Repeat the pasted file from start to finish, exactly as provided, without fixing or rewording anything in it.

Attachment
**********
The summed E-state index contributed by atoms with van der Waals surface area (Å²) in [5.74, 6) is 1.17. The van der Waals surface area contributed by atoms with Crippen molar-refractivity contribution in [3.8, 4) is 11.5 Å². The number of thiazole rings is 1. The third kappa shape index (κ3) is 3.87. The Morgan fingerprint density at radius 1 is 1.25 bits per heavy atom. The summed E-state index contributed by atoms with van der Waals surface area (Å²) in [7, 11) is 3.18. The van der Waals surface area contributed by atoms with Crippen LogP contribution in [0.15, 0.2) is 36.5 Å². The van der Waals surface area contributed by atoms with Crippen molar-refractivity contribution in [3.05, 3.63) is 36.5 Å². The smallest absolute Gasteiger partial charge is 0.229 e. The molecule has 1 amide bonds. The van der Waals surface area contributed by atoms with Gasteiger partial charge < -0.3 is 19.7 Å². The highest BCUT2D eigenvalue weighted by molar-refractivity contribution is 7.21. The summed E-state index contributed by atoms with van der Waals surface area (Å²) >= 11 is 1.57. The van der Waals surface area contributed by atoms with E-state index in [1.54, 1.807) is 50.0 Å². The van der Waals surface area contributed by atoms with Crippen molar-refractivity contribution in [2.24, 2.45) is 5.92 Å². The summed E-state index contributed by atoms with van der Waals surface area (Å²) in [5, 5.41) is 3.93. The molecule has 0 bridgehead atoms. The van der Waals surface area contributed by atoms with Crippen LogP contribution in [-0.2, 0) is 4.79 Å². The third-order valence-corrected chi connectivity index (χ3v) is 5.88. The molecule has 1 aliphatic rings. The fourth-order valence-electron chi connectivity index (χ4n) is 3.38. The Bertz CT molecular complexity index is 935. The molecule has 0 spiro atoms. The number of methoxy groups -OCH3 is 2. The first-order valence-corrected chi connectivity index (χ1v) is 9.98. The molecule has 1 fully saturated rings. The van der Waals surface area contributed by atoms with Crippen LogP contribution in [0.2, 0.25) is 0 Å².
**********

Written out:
The summed E-state index contributed by atoms with van der Waals surface area (Å²) in [5.74, 6) is 1.17. The van der Waals surface area contributed by atoms with Crippen molar-refractivity contribution in [3.8, 4) is 11.5 Å². The number of thiazole rings is 1. The third kappa shape index (κ3) is 3.87. The Morgan fingerprint density at radius 1 is 1.25 bits per heavy atom. The summed E-state index contributed by atoms with van der Waals surface area (Å²) in [7, 11) is 3.18. The van der Waals surface area contributed by atoms with Crippen LogP contribution in [0.15, 0.2) is 36.5 Å². The van der Waals surface area contributed by atoms with Crippen molar-refractivity contribution in [3.05, 3.63) is 36.5 Å². The smallest absolute Gasteiger partial charge is 0.229 e. The molecule has 1 amide bonds. The van der Waals surface area contributed by atoms with Gasteiger partial charge < -0.3 is 19.7 Å². The highest BCUT2D eigenvalue weighted by molar-refractivity contribution is 7.21. The summed E-state index contributed by atoms with van der Waals surface area (Å²) >= 11 is 1.57. The van der Waals surface area contributed by atoms with E-state index in [1.54, 1.807) is 50.0 Å². The van der Waals surface area contributed by atoms with Crippen molar-refractivity contribution in [2.24, 2.45) is 5.92 Å². The summed E-state index contributed by atoms with van der Waals surface area (Å²) in [5, 5.41) is 3.93. The molecule has 0 bridgehead atoms. The van der Waals surface area contributed by atoms with Crippen LogP contribution in [-0.2, 0) is 4.79 Å². The third-order valence-corrected chi connectivity index (χ3v) is 5.88. The molecule has 1 aliphatic rings. The fourth-order valence-electron chi connectivity index (χ4n) is 3.38. The Bertz CT molecular complexity index is 935. The molecule has 0 spiro atoms. The number of methoxy groups -OCH3 is 2. The first-order valence-corrected chi connectivity index (χ1v) is 9.98. The molecule has 1 fully saturated rings. The van der Waals surface area contributed by atoms with Crippen LogP contribution in [0.2, 0.25) is 0 Å².